Note: This post is adapted from one I wrote for the Bulletin for the Study of Religion blog last year about Winnifred Sullivan’s book A Ministry of Presence. See the original post here. For more on the book, see Kolby Knight’s review at the Bulletin and Mike Graziano’s here at RiAH.
According to the new Pew study “America’s Changing Religious Landscape,” 6.9% of respondents identified their religious affiliation or belief as “nothing in particular” and also reported that religion was somewhat or very important to their lives. For a minute, let’s set aside questions about the reliability of the survey, the phrasing of the questions, whether the “nones” exist and/or matter, and why we need to distinguish between Older and Younger Millennials (I’m in the latter camp apparently, and I feel [insert emoji] about that.) For now, let’s think about how these people—a group Pew labeled the “Nothing in particulars (religion important)”—came to their position, or at least how that position became possible. At first, this position struck me as funny. Who could believe deeply and sincerely in nothing in particular? What does a life look like when the belief and practice of nothing in particular is central to it? And perhaps it is funny. But it might also tell us something about the state of “religion” in the United States. In a couple weeks at the Biennial Conference on Religion and American Culture, a panel and audience will consider the question, “What do we mean by ‘religion’ in a time of ‘spirituality,’ ‘lived religion,’ and ‘non-religion’”? The answer I’d give: nothing in particular, and it’s very important.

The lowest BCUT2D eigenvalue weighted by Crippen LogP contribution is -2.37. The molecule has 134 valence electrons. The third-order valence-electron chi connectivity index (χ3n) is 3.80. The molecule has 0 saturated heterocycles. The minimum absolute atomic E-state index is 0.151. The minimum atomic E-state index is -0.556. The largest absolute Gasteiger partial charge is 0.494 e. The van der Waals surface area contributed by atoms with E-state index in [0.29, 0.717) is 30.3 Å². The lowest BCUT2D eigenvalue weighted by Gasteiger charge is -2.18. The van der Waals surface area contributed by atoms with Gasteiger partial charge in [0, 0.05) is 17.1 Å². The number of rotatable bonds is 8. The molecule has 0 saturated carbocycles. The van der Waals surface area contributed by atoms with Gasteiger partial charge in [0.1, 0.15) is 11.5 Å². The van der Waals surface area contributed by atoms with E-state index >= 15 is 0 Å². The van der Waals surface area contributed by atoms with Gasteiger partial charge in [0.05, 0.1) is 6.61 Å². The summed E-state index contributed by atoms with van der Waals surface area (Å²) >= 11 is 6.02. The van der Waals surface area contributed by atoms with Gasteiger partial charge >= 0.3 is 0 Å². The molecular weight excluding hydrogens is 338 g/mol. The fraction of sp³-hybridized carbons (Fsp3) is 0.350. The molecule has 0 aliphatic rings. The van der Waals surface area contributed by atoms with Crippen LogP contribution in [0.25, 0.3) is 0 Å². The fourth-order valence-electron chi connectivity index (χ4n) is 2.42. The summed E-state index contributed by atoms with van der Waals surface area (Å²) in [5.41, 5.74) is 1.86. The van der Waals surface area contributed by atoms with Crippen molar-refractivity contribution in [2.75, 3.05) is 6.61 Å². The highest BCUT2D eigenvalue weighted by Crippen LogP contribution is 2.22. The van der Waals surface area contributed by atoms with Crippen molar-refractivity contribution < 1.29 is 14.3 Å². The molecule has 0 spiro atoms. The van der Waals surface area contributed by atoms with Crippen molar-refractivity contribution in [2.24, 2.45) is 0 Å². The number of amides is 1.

We are all Nothing in particulars (religion important) now.